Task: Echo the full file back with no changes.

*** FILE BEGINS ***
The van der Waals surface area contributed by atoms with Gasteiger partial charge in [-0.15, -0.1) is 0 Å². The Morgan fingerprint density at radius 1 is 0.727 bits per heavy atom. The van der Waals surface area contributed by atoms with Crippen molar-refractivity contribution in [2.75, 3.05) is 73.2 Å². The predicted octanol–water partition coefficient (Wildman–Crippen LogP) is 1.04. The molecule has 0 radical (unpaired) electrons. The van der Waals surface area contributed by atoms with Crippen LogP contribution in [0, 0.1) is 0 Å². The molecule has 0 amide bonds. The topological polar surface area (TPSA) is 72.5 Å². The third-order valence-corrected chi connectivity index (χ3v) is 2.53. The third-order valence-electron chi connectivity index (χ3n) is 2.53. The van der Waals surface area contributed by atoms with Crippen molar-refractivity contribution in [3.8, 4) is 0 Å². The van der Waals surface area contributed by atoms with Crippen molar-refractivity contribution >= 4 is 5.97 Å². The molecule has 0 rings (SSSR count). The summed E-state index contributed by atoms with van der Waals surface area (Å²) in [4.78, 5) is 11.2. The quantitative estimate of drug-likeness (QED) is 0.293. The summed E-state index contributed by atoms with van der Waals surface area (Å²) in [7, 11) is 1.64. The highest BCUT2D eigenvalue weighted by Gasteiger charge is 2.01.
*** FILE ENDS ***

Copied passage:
The van der Waals surface area contributed by atoms with Gasteiger partial charge in [-0.15, -0.1) is 0 Å². The Morgan fingerprint density at radius 1 is 0.727 bits per heavy atom. The van der Waals surface area contributed by atoms with Crippen molar-refractivity contribution in [2.75, 3.05) is 73.2 Å². The predicted octanol–water partition coefficient (Wildman–Crippen LogP) is 1.04. The molecule has 0 radical (unpaired) electrons. The van der Waals surface area contributed by atoms with Crippen LogP contribution in [0, 0.1) is 0 Å². The molecule has 0 amide bonds. The topological polar surface area (TPSA) is 72.5 Å². The third-order valence-corrected chi connectivity index (χ3v) is 2.53. The third-order valence-electron chi connectivity index (χ3n) is 2.53. The van der Waals surface area contributed by atoms with Crippen molar-refractivity contribution in [3.8, 4) is 0 Å². The van der Waals surface area contributed by atoms with Crippen molar-refractivity contribution >= 4 is 5.97 Å². The molecule has 0 rings (SSSR count). The summed E-state index contributed by atoms with van der Waals surface area (Å²) in [4.78, 5) is 11.2. The quantitative estimate of drug-likeness (QED) is 0.293. The summed E-state index contributed by atoms with van der Waals surface area (Å²) in [7, 11) is 1.64. The highest BCUT2D eigenvalue weighted by Gasteiger charge is 2.01.